Like what? For example, Naomi Atkinson switched from a large advertising agency to working from home, but then she realised that she misses the contact with people. In order to compensate this, she turned to interior objects in her flat and began rearranging them regularly, until she understood that more than pixels she likes things she can actually touch. During the conference, she announced her new project — an opening of a four–storey design shop «Whosit & Whatsit», where any designer would be able to offer their product. You, too, if you want.

Audio design

In another talk, Andrew Spooner invited everyone to identify the sense of sound in them and use it more actively in design. With a rather funny method, using two poor volunteers, he proved to everyone involved that, contrary to the widely known fact that light is faster than sound, human intuition perceives sound better, therefore, sonic signals are more effective in design than visual ones.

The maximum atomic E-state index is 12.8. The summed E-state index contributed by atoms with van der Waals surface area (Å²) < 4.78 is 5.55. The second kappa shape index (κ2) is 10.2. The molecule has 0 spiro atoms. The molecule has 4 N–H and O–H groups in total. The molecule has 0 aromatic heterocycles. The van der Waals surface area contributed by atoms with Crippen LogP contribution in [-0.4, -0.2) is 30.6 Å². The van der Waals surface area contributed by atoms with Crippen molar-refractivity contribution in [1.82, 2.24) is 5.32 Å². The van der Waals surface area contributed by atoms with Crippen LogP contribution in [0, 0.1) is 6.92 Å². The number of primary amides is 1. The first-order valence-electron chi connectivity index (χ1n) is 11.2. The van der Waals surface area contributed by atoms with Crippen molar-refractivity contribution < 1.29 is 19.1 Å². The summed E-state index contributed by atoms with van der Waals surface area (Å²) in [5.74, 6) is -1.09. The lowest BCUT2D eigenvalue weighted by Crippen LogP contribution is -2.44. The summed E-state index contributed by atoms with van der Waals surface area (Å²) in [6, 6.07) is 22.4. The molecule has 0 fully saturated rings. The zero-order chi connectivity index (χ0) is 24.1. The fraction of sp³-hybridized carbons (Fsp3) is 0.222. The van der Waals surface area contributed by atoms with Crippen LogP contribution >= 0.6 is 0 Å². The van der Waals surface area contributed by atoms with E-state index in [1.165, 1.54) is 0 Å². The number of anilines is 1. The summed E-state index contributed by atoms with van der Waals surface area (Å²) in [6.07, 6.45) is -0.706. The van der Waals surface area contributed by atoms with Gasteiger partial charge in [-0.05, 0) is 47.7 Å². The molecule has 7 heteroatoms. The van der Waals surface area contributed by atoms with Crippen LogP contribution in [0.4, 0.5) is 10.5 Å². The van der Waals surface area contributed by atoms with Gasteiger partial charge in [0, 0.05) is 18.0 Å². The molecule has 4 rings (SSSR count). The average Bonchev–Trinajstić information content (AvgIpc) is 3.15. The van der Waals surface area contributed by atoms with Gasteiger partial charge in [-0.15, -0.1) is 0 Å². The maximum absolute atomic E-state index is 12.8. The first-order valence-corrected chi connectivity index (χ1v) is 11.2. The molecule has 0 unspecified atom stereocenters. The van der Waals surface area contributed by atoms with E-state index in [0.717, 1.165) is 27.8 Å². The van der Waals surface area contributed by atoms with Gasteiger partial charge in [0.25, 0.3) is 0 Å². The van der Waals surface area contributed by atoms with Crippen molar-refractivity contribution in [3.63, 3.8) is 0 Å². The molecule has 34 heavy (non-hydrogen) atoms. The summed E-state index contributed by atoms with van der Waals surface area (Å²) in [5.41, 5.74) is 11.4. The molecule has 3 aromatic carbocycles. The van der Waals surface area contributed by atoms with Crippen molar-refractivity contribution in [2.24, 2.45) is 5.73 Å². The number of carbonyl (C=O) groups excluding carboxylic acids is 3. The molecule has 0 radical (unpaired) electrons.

At the same time, the inventor Dominic Wilcox suggested we look at things from a distance, because then we can see them in an abstract, blurry form, allowing our imagination to do a part. He knows what he says because among his accomplishments are many different, mostly unusable, but still creative masterpieces. One of his fruits of imagination is «Field», which was created because he couldn’t imagine what the end result would look like. Possibly the most applicable motivation I’ve heard of.

Make someone laugh

We had to smile a lot during the conference, which is, of course, a good thing. I also heard a lot about how we designers could make a smile appear on our users’ faces. Aaron Gustafson suggested we, unlike artists, work with empathy (an ability to feel what the user feels). This means to be ready to work for clients also when we don’t get anything (except money) from this relationship. Aaron illustrated this point with Jack the goat, which unselfishly took care of a blind horse called Charlie.